Department of Communication and Rhetorical Studies
Rachel Hall's research is in feminist surveillance studies, security studies, and risk management. Her work interrogates the processes by which people come to embrace new technologies and strategies as solutions to culturally and historically specific constructions of fear, insecurity, and risk.
View a list of Hall's published work on academia.edu.
The Transparent Traveler: The Performance and Culture of Airport Security, under contract with Duke University Press.
“Terror and the Female Grotesque: Introducing Full-body Scanners to US Airports.” In Feminist Surveillance Studies, edited by Shoshana Magnet and Rachel Dubrofsky, forthcoming from Duke University Press.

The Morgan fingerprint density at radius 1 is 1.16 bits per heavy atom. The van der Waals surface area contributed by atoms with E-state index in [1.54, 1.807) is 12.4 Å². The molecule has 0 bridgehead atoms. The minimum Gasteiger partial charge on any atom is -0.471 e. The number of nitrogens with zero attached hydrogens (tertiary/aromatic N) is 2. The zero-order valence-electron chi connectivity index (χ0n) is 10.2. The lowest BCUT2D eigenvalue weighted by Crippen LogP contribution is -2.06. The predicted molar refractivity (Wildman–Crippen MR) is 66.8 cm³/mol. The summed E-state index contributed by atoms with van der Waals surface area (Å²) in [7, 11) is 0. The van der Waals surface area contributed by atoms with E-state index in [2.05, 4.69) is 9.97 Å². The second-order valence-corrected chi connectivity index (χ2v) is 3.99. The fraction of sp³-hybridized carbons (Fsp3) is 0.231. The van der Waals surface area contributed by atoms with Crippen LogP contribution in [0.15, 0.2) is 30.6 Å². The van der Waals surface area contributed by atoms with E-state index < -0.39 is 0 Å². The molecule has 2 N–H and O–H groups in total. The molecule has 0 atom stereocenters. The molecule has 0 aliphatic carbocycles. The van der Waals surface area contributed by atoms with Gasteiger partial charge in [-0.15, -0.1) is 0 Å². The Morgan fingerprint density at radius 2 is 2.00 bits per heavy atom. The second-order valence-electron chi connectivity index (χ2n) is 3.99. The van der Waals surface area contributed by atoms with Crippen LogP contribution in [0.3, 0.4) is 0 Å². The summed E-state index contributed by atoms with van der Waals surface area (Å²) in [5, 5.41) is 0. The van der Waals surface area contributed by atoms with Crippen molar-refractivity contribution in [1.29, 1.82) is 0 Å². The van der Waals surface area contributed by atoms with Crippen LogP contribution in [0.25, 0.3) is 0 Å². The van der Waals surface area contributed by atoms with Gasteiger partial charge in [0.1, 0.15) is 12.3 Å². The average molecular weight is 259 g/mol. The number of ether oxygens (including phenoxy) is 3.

“Letting the Object of Study Lead: A Cultural Studies Ethic.” Invited response to a forum on methodology. Forthcoming in a special issue of Text and Performance Quarterly on the relationship between rhetoric and performance studies.
“Unwitting Performances of Transparency: Monitoring the Traveling Public, Managing Airport Affect.” Performance Research 16:2 (2011): 97-104.
Wanted: The Outlaw in American Visual Culture. Charlottesville: University of Virginia Press, 2009.
“Cleared for Takeoff: Air Passenger Efficiency Training in the Post-9/11 Era.” SAFE: Special Issue of Women’s Studies Quarterly 39:1&2 (2011): 315-327.
Lectures, Panels and Workshops
Featured Speaker, Annual International Crime, Media and Popular Culture Studies Conference, Indiana State University.
“Wanted Dead: On the Refusal to Publicly Display Images of Bin Laden’s Corpse” Uncertain Knowledge: Practices, Media & Agents on (Non-)Affirmation in 19th- and 20th-Century American History, German Historical Institute, Washington D.C.
“Forms of Memory: Carrie Mae Weems and Memory.” Contesting Public Memories Conference, Syracuse University.